Hyper-inflationary environment

Stakeholders impacted

Extraordinary inflationary pressures resulted in significant increase in cost of living felt by all citizens of the Country. Corporate customers were also affected by inflationary pressures as cost of services and utilities increased dramatically.

Foreign exchange liquidity crisis

Stakeholders impacted

Forex became one of the most critical and limited resources in the Country, during 2022.

Lack of foreign exchange liquidity led to shortages of essential goods. The impact was felt broadly, including in transport, power and energy, food, and healthcare. Disruptions to transport and electricity hampered communities across the Country and placed heavy pressure on business continuity for customers.

The FOREX liquidity crisis also placed pressure on customers with regard to servicing obligations and making essential payments.

Sovereign default and ratings downgrade

Stakeholders impacted

Default on sovereign debt obligations during 2022 led to downgrade of Sri Lanka’s Sovereign rating, and ratings downgrades for financial institutions and many corporate customers across the board.

High-interest regime

Stakeholders impacted

Sri Lanka transitioned from a low-interest to a high-interest regime almost overnight, as the Central Bank of Sri Lanka (CBSL) increased policy rates by 7% in April 2022. Policy rates were a primary tool utilised by the CBSL in managing inflation during the year. Further measures by the regulator to raise the SDFR and SLFR in 2023, are in line with continued monetary policy measures to curb inflation.

A three-fold increase in AWPLR lending rate to corporate customers – served as a dampener for credit growth to the private sector, which also saw reduced demand due to other external economic stressors. Corporate customers faced severe escalation in funding cost and margin requirements, with largest impact felt by highly leveraged businesses.

Retail borrowers were sandwiched by escalated cost of living and increased loan repayment rates. Borrowers on variable interest rates (VIR) were hard hit, but were supported by regulator-driven concessions such as rescheduling and restructuring of facilities and concessionary rate adjustments.

Meanwhile, depositors saw gains from higher interest rates and the market saw increased interest in time deposits.

Banking Sector

Sri Lanka’s Banking sector saw deterioration of asset quality across the board as borrowers were hard hit by the Country’s economic crisis, further compounded by high interest rates. The year saw Licensed Commercial Banks (LCBs) impacted by higher provisions, coupled with increased expenses and taxes; all of which impacted profits.

Erosion of disposable income, deteriorating business prospects amidst the breakdown of economic fundamentals, fuel and energy crises, social unrest, and political instability severely affected business activity. Apart from limiting credit growth in the private sector, these economic pressures also resulted in higher provisioning in loans and advances. As a result of these changes, and continued uncertainties, Stage 3 loans ratio grew significantly.

However, banks saw a significant increase in Net Interest Income (NII) during the course of the year, in line with increasing interest rates. At the same time, depreciation of the Sri Lankan Rupee positively affected Bank’s Income Statements by way of revaluation gains.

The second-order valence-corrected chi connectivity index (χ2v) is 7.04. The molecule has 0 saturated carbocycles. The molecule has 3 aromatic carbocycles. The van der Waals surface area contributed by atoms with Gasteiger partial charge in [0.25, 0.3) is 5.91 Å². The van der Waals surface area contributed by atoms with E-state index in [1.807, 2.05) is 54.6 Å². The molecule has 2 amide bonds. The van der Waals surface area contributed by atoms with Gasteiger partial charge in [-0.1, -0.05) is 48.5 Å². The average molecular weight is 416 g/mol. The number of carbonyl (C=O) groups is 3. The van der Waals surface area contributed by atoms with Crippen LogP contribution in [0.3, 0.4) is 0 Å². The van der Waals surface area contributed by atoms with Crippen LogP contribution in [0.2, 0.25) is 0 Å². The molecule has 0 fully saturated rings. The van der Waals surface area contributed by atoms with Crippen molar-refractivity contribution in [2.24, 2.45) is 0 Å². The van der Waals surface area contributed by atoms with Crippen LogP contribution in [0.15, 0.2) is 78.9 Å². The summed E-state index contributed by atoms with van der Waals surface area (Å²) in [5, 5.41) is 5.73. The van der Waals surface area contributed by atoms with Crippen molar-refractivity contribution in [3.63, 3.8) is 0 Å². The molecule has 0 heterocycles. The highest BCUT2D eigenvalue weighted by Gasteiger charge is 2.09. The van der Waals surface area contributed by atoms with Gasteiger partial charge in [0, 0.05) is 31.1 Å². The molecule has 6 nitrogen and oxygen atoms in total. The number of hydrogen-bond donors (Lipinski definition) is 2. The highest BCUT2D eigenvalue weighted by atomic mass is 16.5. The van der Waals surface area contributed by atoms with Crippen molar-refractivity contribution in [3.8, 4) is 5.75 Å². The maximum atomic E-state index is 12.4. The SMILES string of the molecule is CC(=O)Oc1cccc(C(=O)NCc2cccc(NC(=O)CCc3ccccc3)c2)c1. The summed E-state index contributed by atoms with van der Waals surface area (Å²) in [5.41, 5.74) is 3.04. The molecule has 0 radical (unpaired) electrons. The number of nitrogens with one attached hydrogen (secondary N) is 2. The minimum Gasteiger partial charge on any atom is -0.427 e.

Amidst pressures on liquidity and capital adequacy, the banking sector was given a reprieve as the regulator permitted LCBs to drawdown on capital conservation buffers.

Challenges faced by the Banking Industry

Access to foreign currency funding sources limited due to sovereign downgrade
Decline in CASA ratio resulting in higher cost of funds
High interest rates resulting in narrower margins
High inflation leading to escalation in operating cost
Erosion of customer cashflows led to deteriorated asset quality
Limitations to loan growth due to low demand for credit and high interest rates
Continuous disruption to operations due to COVID-19, fuel crisis, and political and social unrest
Slower growth in capital investments and expansion
Fee income affected by import and export restrictions

Our Response

Drive remittances to the country
Facilitated to manage the foreign currency flow of the country
Provided moratoria to customers in need
Introduced a revival mechanism instead of recovery
Ensured continous banking services amidst socio-economic crisis
Employees are compensated for increasing cost of living
Strategically managed the liquidity stress
Strengthened the Balance Sheet through prudential provisioning
Economic Outlook in 2023 and Beyond

The global economy is projected to experience a decline in growth in 2023, with growth rates predicted to fall to 2.9%i. The continued response of central banks to inflationary pressures, especially in advanced economies where monetary authorities are attempting to balance management without triggering a recession, would be critical to Global economic prospects. Persistence of the conflict in Ukraine is another factor that would have a decided impact on economic activity across the globe in 2023 and beyond.

While global inflation is projected to decline to 6.6% in 2023, it is expected to remain well above pre-pandemic levels. At the same time, some emerging markets and developing countries will continue to experience extraordinarily high levels of inflation. In this scenario, protecting communities from rising costs will be a point of focus for Governments across the Globe.

i International Monetary Fund. 2023. World Economic Outlook Update, January 2023